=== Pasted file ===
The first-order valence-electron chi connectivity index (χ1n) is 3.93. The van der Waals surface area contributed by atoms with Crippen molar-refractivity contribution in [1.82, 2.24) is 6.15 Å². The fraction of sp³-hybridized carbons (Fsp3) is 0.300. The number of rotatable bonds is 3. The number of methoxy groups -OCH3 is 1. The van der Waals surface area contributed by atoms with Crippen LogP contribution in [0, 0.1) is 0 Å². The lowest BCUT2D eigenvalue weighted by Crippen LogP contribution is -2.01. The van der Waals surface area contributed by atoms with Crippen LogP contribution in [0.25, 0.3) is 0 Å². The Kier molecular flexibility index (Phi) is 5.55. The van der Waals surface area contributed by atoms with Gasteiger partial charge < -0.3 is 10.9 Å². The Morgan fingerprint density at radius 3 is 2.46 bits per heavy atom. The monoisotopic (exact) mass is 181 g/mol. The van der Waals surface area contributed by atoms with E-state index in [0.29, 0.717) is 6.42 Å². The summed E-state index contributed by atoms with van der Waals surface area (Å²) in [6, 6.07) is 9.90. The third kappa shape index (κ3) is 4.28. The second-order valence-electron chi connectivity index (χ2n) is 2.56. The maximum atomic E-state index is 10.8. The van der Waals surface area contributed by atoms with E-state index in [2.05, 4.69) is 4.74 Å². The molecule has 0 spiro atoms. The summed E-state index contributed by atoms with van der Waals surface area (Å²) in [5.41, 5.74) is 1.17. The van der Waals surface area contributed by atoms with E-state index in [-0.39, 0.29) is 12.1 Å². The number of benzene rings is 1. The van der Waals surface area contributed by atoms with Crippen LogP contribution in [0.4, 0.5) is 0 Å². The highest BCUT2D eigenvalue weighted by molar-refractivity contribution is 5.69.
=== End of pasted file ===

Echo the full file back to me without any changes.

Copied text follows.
The first-order valence-electron chi connectivity index (χ1n) is 3.93. The van der Waals surface area contributed by atoms with Crippen molar-refractivity contribution in [1.82, 2.24) is 6.15 Å². The fraction of sp³-hybridized carbons (Fsp3) is 0.300. The number of rotatable bonds is 3. The number of methoxy groups -OCH3 is 1. The van der Waals surface area contributed by atoms with Crippen LogP contribution in [0, 0.1) is 0 Å². The lowest BCUT2D eigenvalue weighted by Crippen LogP contribution is -2.01. The van der Waals surface area contributed by atoms with Crippen LogP contribution in [0.25, 0.3) is 0 Å². The Kier molecular flexibility index (Phi) is 5.55. The van der Waals surface area contributed by atoms with Gasteiger partial charge < -0.3 is 10.9 Å². The Morgan fingerprint density at radius 3 is 2.46 bits per heavy atom. The monoisotopic (exact) mass is 181 g/mol. The van der Waals surface area contributed by atoms with E-state index in [0.29, 0.717) is 6.42 Å². The summed E-state index contributed by atoms with van der Waals surface area (Å²) in [6, 6.07) is 9.90. The third kappa shape index (κ3) is 4.28. The second-order valence-electron chi connectivity index (χ2n) is 2.56. The maximum atomic E-state index is 10.8. The van der Waals surface area contributed by atoms with E-state index in [2.05, 4.69) is 4.74 Å². The molecule has 0 spiro atoms. The summed E-state index contributed by atoms with van der Waals surface area (Å²) in [5.41, 5.74) is 1.17. The van der Waals surface area contributed by atoms with E-state index in [-0.39, 0.29) is 12.1 Å². The number of benzene rings is 1. The van der Waals surface area contributed by atoms with Crippen LogP contribution in [0.4, 0.5) is 0 Å². The highest BCUT2D eigenvalue weighted by molar-refractivity contribution is 5.69.